New Netflix Streaming Releases for the Middle of September

Lots of new mid-month releases. My pick is certainly Silver Linings Playbook.

The Colony

Action & Adventure: Defiance, The Trail, The Colony, 3 Days to Kill

Comedy: The Coed and the Zombie Stoner, Trailer Park Boys: Christmas Special, Black Coffee, The Formula

Documentary: Next Year Jersalem, Evergreen, Manakamana, Monumental: In Search of America’s National Treasure, Season of a Lifetime, When I Walk, Music for Mandela

Silver Linings Playbook

Drama: Beginners, One Day, Silver Linings Playbook, The Duchess, Just a Sigh, Four of Hearts, Frat Brothers, Grigris, In God’s Hands, The Music Never Stopped, Raising Izzie

Family: Puppy Party

Fantasy & Science Fiction: Star Trek IV: The Long Voyage Home, Age of Tomorrow

Television: The Slap, Teletubbies, Wolfblood, Unsealed: Alien Files, and new episodes of New Girl, The Fosters, and Bones

The Sacrament

Thriller: The Sacrament, Torment

 

2013 Oscar Best Picture & Director

I know the Academy is constantly struggling to keep their awards relevant but there seems to be a bit of cognitive dissonance between their Best Picture and Best Director categories. There are nine nominees for Best Picture and five for Best Director. Did the other four movies make themselves? Were they assembled by committee?

I have always felt that they shouldn’t bother with a Best Director category – they should just give the Best Film Oscar to the director, not the production company that bankrolled him/her. If you bankroll a movie, your reward is that the movie is financially successful and/or connotes prestige. Anyway on to the nominees for Best Picture and Director (Best Director nominees are bolded):

Amour (Michael Haneke): It is always quite surprising when a foreign film gets nominated for Best Picture (and Best Director), especially when it only opened here on February 15th. That said it isn’t likely to win since it is foreign. Also also it is quite grueling. This is one of the most honest depictions of love that I have ever seen and yet I have to warn you that it is not enjoyable. I often felt like Michael Haneke was punishing me for coming to his movie.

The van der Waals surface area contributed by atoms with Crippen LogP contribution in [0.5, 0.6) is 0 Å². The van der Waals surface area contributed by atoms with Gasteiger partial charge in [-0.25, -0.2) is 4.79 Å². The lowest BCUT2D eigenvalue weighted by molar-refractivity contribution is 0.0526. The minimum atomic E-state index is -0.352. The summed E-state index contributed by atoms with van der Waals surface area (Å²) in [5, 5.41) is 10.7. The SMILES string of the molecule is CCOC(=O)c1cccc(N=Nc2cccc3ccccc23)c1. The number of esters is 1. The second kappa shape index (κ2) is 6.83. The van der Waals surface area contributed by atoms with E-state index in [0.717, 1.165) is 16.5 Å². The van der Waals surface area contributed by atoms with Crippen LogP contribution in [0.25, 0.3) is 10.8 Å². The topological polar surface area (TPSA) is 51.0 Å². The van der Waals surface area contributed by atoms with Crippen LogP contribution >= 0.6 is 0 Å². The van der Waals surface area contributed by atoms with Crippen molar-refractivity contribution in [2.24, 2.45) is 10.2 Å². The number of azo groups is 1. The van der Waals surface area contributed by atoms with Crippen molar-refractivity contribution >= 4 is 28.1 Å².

Argo (Ben Affleck): Here’s where the cognitive dissonance really kicks in. Argo is nominated for Best Picture but Ben Affleck is not nominated for Best Director. Affleck has won Best Director for this film from BAFTA, the Broadcast Film Critics Association, Chicago Film Critics Association, Florida Film Critics, the Golden Globes and others and was nominated by the Directors Guild. Yet Affleck can’t even score an Oscar nom.

Argo is an excellent motion picture. Affleck does a wonderful job of raising tension and interweaving scenes for a historical event where we already know the outcome. Yes, the climax of the film goes on a bit too long and goes well past reality into creative license but on the whole, this is an excellent suspenseful movie.

Beasts of the Southern Wild (Benh Zeitlin): This is the film I can’t comment on since I won’t be seeing it until Oscar Sunday. I would still think this a longshot and our pre-eminent local critic, Ken Hanke did not think much of it at all.

Django Unchained (Quentin Tarantino): I loved Django Unchained, my wife didn’t like it at all. We both felt it was very poorly edited and desperately needed about an hour trimmed off. Tarantino’s dialogue, sly humor and visual style are in abundance here but I think it is considered too controversial to win. Note I write ‘considered’ as neither my wife nor I considered it to be controversial in spite of the overwhelming use of the ‘N’ word.

Les Miserables (Tom Hooper): My wife and I agree that this was not only a terrible Oscar pick but neither of us liked the movie. Not once did we tear up in spite of the endlessly depressing subject matter. The added song was not any good and appeared to be added for the sake of being nominated. Russell Crowe’s performance was all over the map. I will admit that Anne Hathaway’s performance was excellent BUT her five-minute character arc where she goes from being unemployed to selling her body, literally and figuratively, was so rapid as to be laughable.

Life of Pi (Ang Lee): I was unfortunate and missed Life of Pi. My loving wife and daughter went to see it and here is my wife’s take: